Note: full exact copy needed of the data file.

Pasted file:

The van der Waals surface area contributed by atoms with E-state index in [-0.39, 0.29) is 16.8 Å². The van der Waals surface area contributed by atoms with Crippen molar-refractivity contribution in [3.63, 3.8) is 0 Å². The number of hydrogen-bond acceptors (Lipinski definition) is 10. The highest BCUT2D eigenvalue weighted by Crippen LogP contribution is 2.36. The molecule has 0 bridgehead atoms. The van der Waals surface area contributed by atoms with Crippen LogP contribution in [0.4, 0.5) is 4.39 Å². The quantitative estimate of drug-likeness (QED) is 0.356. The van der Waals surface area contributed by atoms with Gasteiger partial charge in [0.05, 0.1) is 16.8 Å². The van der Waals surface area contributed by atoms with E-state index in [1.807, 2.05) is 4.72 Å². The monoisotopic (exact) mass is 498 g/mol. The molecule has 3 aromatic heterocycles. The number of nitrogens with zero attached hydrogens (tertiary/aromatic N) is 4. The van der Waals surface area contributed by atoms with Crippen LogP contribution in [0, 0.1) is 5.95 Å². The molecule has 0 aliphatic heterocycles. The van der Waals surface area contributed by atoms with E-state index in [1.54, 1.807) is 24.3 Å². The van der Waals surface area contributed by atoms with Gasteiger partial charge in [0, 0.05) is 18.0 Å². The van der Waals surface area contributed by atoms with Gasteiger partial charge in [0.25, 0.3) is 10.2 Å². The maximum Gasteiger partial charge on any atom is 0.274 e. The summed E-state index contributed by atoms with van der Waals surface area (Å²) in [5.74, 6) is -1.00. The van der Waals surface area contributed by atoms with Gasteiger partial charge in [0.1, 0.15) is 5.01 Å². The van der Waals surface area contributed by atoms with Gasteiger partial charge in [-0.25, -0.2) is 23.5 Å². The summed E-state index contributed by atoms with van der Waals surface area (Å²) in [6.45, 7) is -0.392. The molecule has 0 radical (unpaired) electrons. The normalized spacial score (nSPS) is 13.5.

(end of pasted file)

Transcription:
The van der Waals surface area contributed by atoms with E-state index in [-0.39, 0.29) is 16.8 Å². The van der Waals surface area contributed by atoms with Crippen molar-refractivity contribution in [3.63, 3.8) is 0 Å². The number of hydrogen-bond acceptors (Lipinski definition) is 10. The highest BCUT2D eigenvalue weighted by Crippen LogP contribution is 2.36. The molecule has 0 bridgehead atoms. The van der Waals surface area contributed by atoms with Crippen LogP contribution in [0.4, 0.5) is 4.39 Å². The quantitative estimate of drug-likeness (QED) is 0.356. The van der Waals surface area contributed by atoms with Gasteiger partial charge in [0.05, 0.1) is 16.8 Å². The van der Waals surface area contributed by atoms with E-state index in [1.807, 2.05) is 4.72 Å². The monoisotopic (exact) mass is 498 g/mol. The molecule has 3 aromatic heterocycles. The number of nitrogens with zero attached hydrogens (tertiary/aromatic N) is 4. The van der Waals surface area contributed by atoms with Crippen LogP contribution in [0, 0.1) is 5.95 Å². The molecule has 0 aliphatic heterocycles. The van der Waals surface area contributed by atoms with E-state index in [1.54, 1.807) is 24.3 Å². The van der Waals surface area contributed by atoms with Gasteiger partial charge in [0, 0.05) is 18.0 Å². The van der Waals surface area contributed by atoms with Gasteiger partial charge in [0.25, 0.3) is 10.2 Å². The maximum Gasteiger partial charge on any atom is 0.274 e. The summed E-state index contributed by atoms with van der Waals surface area (Å²) in [5.74, 6) is -1.00. The van der Waals surface area contributed by atoms with Gasteiger partial charge in [0.1, 0.15) is 5.01 Å². The van der Waals surface area contributed by atoms with Gasteiger partial charge in [-0.25, -0.2) is 23.5 Å². The summed E-state index contributed by atoms with van der Waals surface area (Å²) in [6.45, 7) is -0.392. The molecule has 0 radical (unpaired) electrons. The normalized spacial score (nSPS) is 13.5.